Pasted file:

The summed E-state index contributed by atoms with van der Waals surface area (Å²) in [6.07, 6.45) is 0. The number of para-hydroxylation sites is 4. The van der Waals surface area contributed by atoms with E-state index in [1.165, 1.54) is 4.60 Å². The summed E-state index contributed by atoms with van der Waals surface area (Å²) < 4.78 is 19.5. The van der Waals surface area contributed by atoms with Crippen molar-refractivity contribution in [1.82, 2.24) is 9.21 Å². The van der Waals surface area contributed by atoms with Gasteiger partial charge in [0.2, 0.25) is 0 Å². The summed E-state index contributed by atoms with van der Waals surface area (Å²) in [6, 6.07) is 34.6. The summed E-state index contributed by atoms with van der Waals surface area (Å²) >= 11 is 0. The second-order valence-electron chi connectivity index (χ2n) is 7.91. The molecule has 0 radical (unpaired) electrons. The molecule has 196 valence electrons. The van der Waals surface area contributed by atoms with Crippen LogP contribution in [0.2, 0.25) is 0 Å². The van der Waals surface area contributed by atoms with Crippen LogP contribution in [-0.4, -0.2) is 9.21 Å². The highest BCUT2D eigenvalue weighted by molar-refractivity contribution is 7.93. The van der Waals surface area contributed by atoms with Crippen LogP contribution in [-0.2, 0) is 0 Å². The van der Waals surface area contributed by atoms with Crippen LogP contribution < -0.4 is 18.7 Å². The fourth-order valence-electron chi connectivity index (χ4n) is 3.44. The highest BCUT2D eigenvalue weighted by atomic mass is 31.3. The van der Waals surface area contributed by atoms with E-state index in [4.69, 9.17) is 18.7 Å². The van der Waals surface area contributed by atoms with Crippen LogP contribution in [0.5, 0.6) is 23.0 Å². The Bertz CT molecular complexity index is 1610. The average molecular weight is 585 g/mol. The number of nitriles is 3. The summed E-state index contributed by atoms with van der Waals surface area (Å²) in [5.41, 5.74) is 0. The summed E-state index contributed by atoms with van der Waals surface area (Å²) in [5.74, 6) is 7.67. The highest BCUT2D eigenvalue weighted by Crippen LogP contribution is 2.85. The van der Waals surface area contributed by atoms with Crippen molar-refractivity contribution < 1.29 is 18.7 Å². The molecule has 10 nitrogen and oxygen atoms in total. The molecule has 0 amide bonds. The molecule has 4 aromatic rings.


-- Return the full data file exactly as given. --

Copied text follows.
The summed E-state index contributed by atoms with van der Waals surface area (Å²) in [6.07, 6.45) is 0. The number of para-hydroxylation sites is 4. The van der Waals surface area contributed by atoms with E-state index in [1.165, 1.54) is 4.60 Å². The summed E-state index contributed by atoms with van der Waals surface area (Å²) < 4.78 is 19.5. The van der Waals surface area contributed by atoms with Crippen molar-refractivity contribution in [1.82, 2.24) is 9.21 Å². The van der Waals surface area contributed by atoms with Gasteiger partial charge in [0.2, 0.25) is 0 Å². The summed E-state index contributed by atoms with van der Waals surface area (Å²) in [6, 6.07) is 34.6. The summed E-state index contributed by atoms with van der Waals surface area (Å²) >= 11 is 0. The second-order valence-electron chi connectivity index (χ2n) is 7.91. The molecule has 0 radical (unpaired) electrons. The molecule has 196 valence electrons. The van der Waals surface area contributed by atoms with Crippen LogP contribution in [0.2, 0.25) is 0 Å². The van der Waals surface area contributed by atoms with Crippen LogP contribution in [-0.4, -0.2) is 9.21 Å². The highest BCUT2D eigenvalue weighted by molar-refractivity contribution is 7.93. The van der Waals surface area contributed by atoms with Crippen LogP contribution in [-0.2, 0) is 0 Å². The van der Waals surface area contributed by atoms with Crippen LogP contribution < -0.4 is 18.7 Å². The fourth-order valence-electron chi connectivity index (χ4n) is 3.44. The highest BCUT2D eigenvalue weighted by atomic mass is 31.3. The van der Waals surface area contributed by atoms with E-state index in [4.69, 9.17) is 18.7 Å². The van der Waals surface area contributed by atoms with Crippen LogP contribution in [0.5, 0.6) is 23.0 Å². The Bertz CT molecular complexity index is 1610. The average molecular weight is 585 g/mol. The number of nitriles is 3. The summed E-state index contributed by atoms with van der Waals surface area (Å²) in [5.41, 5.74) is 0. The summed E-state index contributed by atoms with van der Waals surface area (Å²) in [5.74, 6) is 7.67. The highest BCUT2D eigenvalue weighted by Crippen LogP contribution is 2.85. The van der Waals surface area contributed by atoms with Crippen molar-refractivity contribution < 1.29 is 18.7 Å². The molecule has 10 nitrogen and oxygen atoms in total. The molecule has 0 amide bonds. The molecule has 4 aromatic rings.